Combined Training Procedures

Aerobic and strength training were performed for 57 minutes per day, with 27 minutes of strength training and 30 minutes of aerobic training, including 10 minutes of warm-up and stretching at the end of the training session. The exercises used in the program were 45° leg press, leg extension, leg curl, bench press, seated row, arm curl, triceps extension, side elevation with dumbbells, and abdominal exercises. The strength training program consisted of 4 progressive phases (phase 1 [first to fourth week, 15 repetitions or ∼65% of maximum, 3 sets per exercise, 60–90 seconds between sets]; phase 2 [fifth to eighth week, 12 repetitions or ∼70% of maximum, 3 sets per exercise, 60–90 seconds between sets]; phase 3 [ninth to 12th week, 10 repetitions or ∼75% of maximum, 3–4 sets per exercise, 60–90 seconds between sets], and phase 4 [13th to 16th week, 8 repetitions or ∼80% of maximum, 3–4 sets per exercise, 60–90 seconds between sets]).

The intensity of the strength training was controlled through the zone of maximum repetitions (MR). The series were executed until momentary exhaustion, meaning that when the participants performed the training with repetitions varying from 12 to 15 MR, they were always encouraged to execute at least 12 and no more than 15 repetitions (33). In the case of the participants executing more than 15 repetitions, the load was increased to respect the training zone (33). The test of 1 MR was performed only for the leg press and bench press. The 1 MR test consisted of a warm-up, followed by the performance of 1 series of 10 repetitions of each exercise without overload. The load was increased gradually during the test until the participants were no longer able to perform the entire movement, and 3 attempts were considered to meet the corresponding 1 MR load (34). For recovery, an interval of 3–5 minutes between attempts was given (34).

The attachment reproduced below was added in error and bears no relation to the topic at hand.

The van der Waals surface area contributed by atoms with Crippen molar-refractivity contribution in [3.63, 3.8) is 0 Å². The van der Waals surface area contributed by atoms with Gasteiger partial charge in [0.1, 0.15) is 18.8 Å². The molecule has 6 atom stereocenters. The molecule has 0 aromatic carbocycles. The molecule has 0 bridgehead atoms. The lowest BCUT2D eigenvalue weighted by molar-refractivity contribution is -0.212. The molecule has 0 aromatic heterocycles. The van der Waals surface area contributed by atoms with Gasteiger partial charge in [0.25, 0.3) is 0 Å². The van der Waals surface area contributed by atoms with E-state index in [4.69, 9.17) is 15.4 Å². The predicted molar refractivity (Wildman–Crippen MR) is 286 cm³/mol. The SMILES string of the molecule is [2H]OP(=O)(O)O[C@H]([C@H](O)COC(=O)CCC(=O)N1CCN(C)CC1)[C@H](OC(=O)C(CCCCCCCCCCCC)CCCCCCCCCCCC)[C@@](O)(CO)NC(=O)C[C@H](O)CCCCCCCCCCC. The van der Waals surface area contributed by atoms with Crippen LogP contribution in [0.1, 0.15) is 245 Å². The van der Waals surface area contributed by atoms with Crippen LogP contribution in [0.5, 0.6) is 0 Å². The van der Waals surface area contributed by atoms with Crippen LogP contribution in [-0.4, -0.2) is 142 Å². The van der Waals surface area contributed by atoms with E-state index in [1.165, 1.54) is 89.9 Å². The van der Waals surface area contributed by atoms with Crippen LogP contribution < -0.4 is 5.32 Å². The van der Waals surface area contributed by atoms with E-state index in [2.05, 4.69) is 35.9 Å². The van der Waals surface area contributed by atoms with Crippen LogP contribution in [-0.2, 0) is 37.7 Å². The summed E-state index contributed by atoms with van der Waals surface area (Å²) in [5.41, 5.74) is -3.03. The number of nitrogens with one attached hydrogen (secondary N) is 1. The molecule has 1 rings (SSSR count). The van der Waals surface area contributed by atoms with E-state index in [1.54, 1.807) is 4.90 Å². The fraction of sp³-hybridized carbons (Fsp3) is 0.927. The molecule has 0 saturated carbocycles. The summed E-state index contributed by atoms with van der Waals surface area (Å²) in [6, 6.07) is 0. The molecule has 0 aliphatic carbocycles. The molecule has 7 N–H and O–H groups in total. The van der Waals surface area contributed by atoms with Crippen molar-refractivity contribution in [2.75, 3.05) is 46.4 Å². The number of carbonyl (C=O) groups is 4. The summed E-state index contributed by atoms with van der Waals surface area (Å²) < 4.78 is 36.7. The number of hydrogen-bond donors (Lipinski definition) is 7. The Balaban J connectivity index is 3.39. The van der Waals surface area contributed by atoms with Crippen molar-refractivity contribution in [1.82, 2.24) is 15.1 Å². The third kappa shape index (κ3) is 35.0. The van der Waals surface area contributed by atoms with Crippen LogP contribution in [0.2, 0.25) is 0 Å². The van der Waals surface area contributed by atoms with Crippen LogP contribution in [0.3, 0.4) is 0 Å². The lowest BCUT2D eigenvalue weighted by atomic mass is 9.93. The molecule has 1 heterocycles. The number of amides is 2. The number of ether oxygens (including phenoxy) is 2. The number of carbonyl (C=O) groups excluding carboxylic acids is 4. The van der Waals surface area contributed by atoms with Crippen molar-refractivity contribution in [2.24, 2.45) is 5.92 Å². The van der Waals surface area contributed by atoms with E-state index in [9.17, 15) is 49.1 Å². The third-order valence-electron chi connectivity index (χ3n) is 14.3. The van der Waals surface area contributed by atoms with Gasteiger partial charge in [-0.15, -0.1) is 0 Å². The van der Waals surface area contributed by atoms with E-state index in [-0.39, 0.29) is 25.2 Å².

The intensity of the aerobic stimuli was determined by the critical velocity, similar to the model used in the AT. The volume of aerobic exercise for AT was 30 min·d−1. Rating of perceived exertion was determined at the end of each session (4).

Session Rating of Perceived Exertion

A previous pilot study was performed to equalize the load of the training groups, which involved a session of combined exercise and another session of aerobic training. The time of sessions was modified to induce similar values of RPE between groups of different training methods. The pilot study indicated the necessity of 27 minutes of strength exercises and 30 minutes of aerobic exercise for the combined training group and 52 minutes of continuous exercise for aerobic group. The session RPE for each session was calculated by multiplying the duration of the session and the RPE expressed in arbitrary units (a.u.) (i.e., session RPE [a.u.] = duration [in minutes] × RPE [a.u.]), as proposed by Foster et al. (10). This model was chosen because it allows the assessment of internal training load in both continuous efforts (i.e., aerobic stimuli) and intense efforts of short duration (i.e., strength training) (8,10). The RPE was determined at the end of the aerobic and strength training. Thus, the session RPE for the CT was taken as the sum of the values observed for the strength training and the aerobic training (session RPE [a.u.] = [27 × RPE of strength−1] + [30 × RPE of aerobic−1]). The session RPE of the AT was equivalent to the product of the duration of the session (i.e., 52 minutes) and the final RPE. The weekly training load was assumed as the sum of session RPE observed in the 3 sessions.

Statistical Analyses